Choosing an open-source CMS, part 3: Why we use WordPress
WordPress' flexibility and ease of use convinced two organizations to use it as their content management system.
February 27, 2013 06:00 AM ET
Computerworld - In this last installment of our three-part series on finding the best open-source content management system (CMS) for your needs, we asked two organizations -- online magazine Quartz.com and Carleton University -- to talk about why they chose WordPress over other open-source options and how well that decision has stood the test of time. (Our first installment examined Drupal and the second looked at Joomla.)
WordPress got its start as a blogging platform in May 2003 and gradually evolved, first into a blogging system that let users add Web pages outside of the blog and then into a full-featured, popular CMS. Of the three most popular open-source CMSs -- WordPress, Joomla and Drupal -- WordPress is both the most popular and the fastest growing by far, according to Web technology tracker W3Techs.
"Drupal has long provided a flexible platform, enabling it to meet a broad set of needs. However, WordPress 3.0 significantly bridged the flexibility gap," says Larry Cannell, an analyst with Gartner.
[For in-depth reviews of these three open-source content management systems, see Site builder shootout: Drupal vs. Joomla vs. WordPress. Looking for development tools? Try 10 essential WordPress plugins.]
Unlike Drupal, WordPress has a reputation for being notoriously easy to use -- in part because you don't have to download the software from the WordPress.org site and build your own Linux, Apache, MySQL and PHP setup if you don't want to. Many less technically savvy people use the WordPress.com hosting service, which makes getting started easy.
This also means that companies using the higher-end WordPress CMS will find that many employees are already familiar with WordPress' administrative interface.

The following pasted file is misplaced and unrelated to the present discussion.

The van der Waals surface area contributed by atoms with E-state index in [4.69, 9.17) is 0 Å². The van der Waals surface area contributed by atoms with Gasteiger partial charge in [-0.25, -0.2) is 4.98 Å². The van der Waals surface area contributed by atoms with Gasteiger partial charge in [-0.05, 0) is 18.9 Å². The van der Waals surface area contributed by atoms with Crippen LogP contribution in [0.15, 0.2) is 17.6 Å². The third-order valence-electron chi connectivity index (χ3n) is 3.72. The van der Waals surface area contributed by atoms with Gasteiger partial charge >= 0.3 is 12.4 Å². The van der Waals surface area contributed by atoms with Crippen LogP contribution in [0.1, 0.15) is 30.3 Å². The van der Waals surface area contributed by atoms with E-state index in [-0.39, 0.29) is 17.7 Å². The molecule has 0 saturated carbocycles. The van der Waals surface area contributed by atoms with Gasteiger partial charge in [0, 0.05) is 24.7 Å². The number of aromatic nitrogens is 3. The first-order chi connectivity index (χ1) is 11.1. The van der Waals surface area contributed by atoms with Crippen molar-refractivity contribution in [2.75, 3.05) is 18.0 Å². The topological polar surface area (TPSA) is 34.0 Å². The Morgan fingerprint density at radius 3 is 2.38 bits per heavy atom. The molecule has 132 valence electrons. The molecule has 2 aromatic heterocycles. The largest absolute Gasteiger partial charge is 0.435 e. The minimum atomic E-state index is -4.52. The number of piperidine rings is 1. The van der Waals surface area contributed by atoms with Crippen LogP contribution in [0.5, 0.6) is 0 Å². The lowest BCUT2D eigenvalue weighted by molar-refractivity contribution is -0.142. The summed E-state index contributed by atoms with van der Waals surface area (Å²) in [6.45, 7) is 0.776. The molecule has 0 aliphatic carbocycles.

While Joomla and Drupal have more of a committee-based approach to decision-making as far as the direction and development of the software is concerned, the WordPress community is more hierarchical, which can mean faster decisions. "We have the benevolent dictator for life model," says co-founder Matt Mullenweg. "Ultimately, the buck stops at me."
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WordPress: Pros, cons and what's coming
Matt Mullenweg and Mike Little
First released in 2003
17.4% of installed sites (according to W3Techs)
Pros: WordPress is widely considered to be the easiest CMS for the nontechnical user and offers more than 21,000 plug-ins. "People come to WordPress when they want to do something quickly and when they want it to be easy to maintain," says Matt Mullenweg, co-founder of WordPress and founder of Automattic, which operates the website hosting service WordPress.com.
Cons: The way in which WordPress handles multimedia could use improvement. "Right now I think it's too hard," Mullenweg says. Over the next year, he says, developers will be working to make that easier.
The WordPress community is also working to improve social integration, particularly with Facebook and Twitter, and to support mobile apps. Right now, Mullenweg says, "If you're a brand-new user signing up for a WordPress website from a mobile device, the process could be a lot smoother."
What's coming: Over the years, WordPress has evolved from a simple blogging platform to a CMS. As people use the platform to build more complex websites, it is now evolving into an app engine, says Mullenweg. "It will be more like a development environment like Django or Rails. It's already happening for advanced developers."
Today, he says, it's possible to use WordPress as a back end for mobile apps and not even have a website.